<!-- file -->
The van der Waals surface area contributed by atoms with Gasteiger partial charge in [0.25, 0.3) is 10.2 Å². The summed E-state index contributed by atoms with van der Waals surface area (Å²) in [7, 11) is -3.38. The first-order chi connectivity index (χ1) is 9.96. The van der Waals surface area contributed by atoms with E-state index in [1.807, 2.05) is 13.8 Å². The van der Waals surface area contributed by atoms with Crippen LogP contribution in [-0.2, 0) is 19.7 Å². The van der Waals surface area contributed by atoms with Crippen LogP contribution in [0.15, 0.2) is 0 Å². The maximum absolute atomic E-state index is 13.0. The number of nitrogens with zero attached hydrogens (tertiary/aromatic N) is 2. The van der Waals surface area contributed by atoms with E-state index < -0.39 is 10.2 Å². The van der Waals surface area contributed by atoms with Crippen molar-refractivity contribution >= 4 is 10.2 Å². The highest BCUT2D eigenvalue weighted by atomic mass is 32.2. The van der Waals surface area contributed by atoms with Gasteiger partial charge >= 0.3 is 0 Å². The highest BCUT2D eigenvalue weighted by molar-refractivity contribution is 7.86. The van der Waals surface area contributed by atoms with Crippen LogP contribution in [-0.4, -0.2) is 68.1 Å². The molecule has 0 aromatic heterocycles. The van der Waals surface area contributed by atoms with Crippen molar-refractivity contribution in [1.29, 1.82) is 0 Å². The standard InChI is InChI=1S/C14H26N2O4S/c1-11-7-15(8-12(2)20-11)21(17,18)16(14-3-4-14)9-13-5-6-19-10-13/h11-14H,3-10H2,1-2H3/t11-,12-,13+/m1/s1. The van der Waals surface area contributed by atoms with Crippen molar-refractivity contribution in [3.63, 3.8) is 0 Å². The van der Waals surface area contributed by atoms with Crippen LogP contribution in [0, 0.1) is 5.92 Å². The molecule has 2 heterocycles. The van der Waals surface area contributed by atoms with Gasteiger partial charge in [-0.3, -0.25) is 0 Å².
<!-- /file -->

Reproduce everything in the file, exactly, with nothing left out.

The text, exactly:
The van der Waals surface area contributed by atoms with Gasteiger partial charge in [0.25, 0.3) is 10.2 Å². The summed E-state index contributed by atoms with van der Waals surface area (Å²) in [7, 11) is -3.38. The first-order chi connectivity index (χ1) is 9.96. The van der Waals surface area contributed by atoms with E-state index in [1.807, 2.05) is 13.8 Å². The van der Waals surface area contributed by atoms with Crippen LogP contribution in [-0.2, 0) is 19.7 Å². The van der Waals surface area contributed by atoms with Crippen LogP contribution in [0.15, 0.2) is 0 Å². The maximum absolute atomic E-state index is 13.0. The number of nitrogens with zero attached hydrogens (tertiary/aromatic N) is 2. The van der Waals surface area contributed by atoms with E-state index < -0.39 is 10.2 Å². The van der Waals surface area contributed by atoms with Crippen molar-refractivity contribution >= 4 is 10.2 Å². The highest BCUT2D eigenvalue weighted by atomic mass is 32.2. The van der Waals surface area contributed by atoms with Gasteiger partial charge >= 0.3 is 0 Å². The highest BCUT2D eigenvalue weighted by molar-refractivity contribution is 7.86. The van der Waals surface area contributed by atoms with Crippen LogP contribution in [-0.4, -0.2) is 68.1 Å². The molecule has 0 aromatic heterocycles. The van der Waals surface area contributed by atoms with Crippen molar-refractivity contribution in [1.29, 1.82) is 0 Å². The standard InChI is InChI=1S/C14H26N2O4S/c1-11-7-15(8-12(2)20-11)21(17,18)16(14-3-4-14)9-13-5-6-19-10-13/h11-14H,3-10H2,1-2H3/t11-,12-,13+/m1/s1. The van der Waals surface area contributed by atoms with Crippen molar-refractivity contribution in [3.63, 3.8) is 0 Å². The van der Waals surface area contributed by atoms with Crippen LogP contribution in [0, 0.1) is 5.92 Å². The molecule has 2 heterocycles. The van der Waals surface area contributed by atoms with Gasteiger partial charge in [-0.3, -0.25) is 0 Å².